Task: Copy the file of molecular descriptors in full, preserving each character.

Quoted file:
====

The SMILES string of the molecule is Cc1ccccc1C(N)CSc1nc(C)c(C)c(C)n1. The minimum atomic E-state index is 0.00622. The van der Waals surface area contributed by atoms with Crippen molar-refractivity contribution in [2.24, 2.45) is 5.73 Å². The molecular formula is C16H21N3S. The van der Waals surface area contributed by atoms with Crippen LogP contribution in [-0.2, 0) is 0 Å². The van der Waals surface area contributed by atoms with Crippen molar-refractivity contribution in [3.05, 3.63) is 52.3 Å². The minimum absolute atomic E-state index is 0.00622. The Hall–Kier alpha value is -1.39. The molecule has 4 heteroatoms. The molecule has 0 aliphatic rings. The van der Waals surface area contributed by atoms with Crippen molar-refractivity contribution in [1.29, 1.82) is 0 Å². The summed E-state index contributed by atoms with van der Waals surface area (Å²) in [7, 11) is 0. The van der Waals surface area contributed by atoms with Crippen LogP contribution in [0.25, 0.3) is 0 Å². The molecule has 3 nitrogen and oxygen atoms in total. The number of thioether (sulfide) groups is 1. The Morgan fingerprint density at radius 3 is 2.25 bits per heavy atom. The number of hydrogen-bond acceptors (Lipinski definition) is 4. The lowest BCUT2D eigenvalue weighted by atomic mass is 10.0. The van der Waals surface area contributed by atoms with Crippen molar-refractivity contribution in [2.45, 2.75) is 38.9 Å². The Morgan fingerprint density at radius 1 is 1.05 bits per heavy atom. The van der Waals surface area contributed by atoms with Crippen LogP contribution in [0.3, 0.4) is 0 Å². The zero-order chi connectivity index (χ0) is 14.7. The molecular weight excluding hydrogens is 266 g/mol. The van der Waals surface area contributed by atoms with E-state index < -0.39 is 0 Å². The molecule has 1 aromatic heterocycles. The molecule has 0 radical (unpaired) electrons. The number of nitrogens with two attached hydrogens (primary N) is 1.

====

The SMILES string of the molecule is Cc1ccccc1C(N)CSc1nc(C)c(C)c(C)n1. The minimum atomic E-state index is 0.00622. The van der Waals surface area contributed by atoms with Crippen molar-refractivity contribution in [2.24, 2.45) is 5.73 Å². The molecular formula is C16H21N3S. The van der Waals surface area contributed by atoms with Crippen LogP contribution in [-0.2, 0) is 0 Å². The van der Waals surface area contributed by atoms with Crippen molar-refractivity contribution in [3.05, 3.63) is 52.3 Å². The minimum absolute atomic E-state index is 0.00622. The Hall–Kier alpha value is -1.39. The molecule has 4 heteroatoms. The molecule has 0 aliphatic rings. The van der Waals surface area contributed by atoms with Crippen molar-refractivity contribution in [1.29, 1.82) is 0 Å². The summed E-state index contributed by atoms with van der Waals surface area (Å²) in [7, 11) is 0. The van der Waals surface area contributed by atoms with Crippen LogP contribution in [0.25, 0.3) is 0 Å². The molecule has 3 nitrogen and oxygen atoms in total. The number of thioether (sulfide) groups is 1. The Morgan fingerprint density at radius 3 is 2.25 bits per heavy atom. The number of hydrogen-bond acceptors (Lipinski definition) is 4. The lowest BCUT2D eigenvalue weighted by atomic mass is 10.0. The van der Waals surface area contributed by atoms with Crippen molar-refractivity contribution in [2.45, 2.75) is 38.9 Å². The Morgan fingerprint density at radius 1 is 1.05 bits per heavy atom. The van der Waals surface area contributed by atoms with Crippen LogP contribution in [0.3, 0.4) is 0 Å². The zero-order chi connectivity index (χ0) is 14.7. The molecular weight excluding hydrogens is 266 g/mol. The van der Waals surface area contributed by atoms with E-state index < -0.39 is 0 Å². The molecule has 1 aromatic heterocycles. The molecule has 0 radical (unpaired) electrons. The number of nitrogens with two attached hydrogens (primary N) is 1.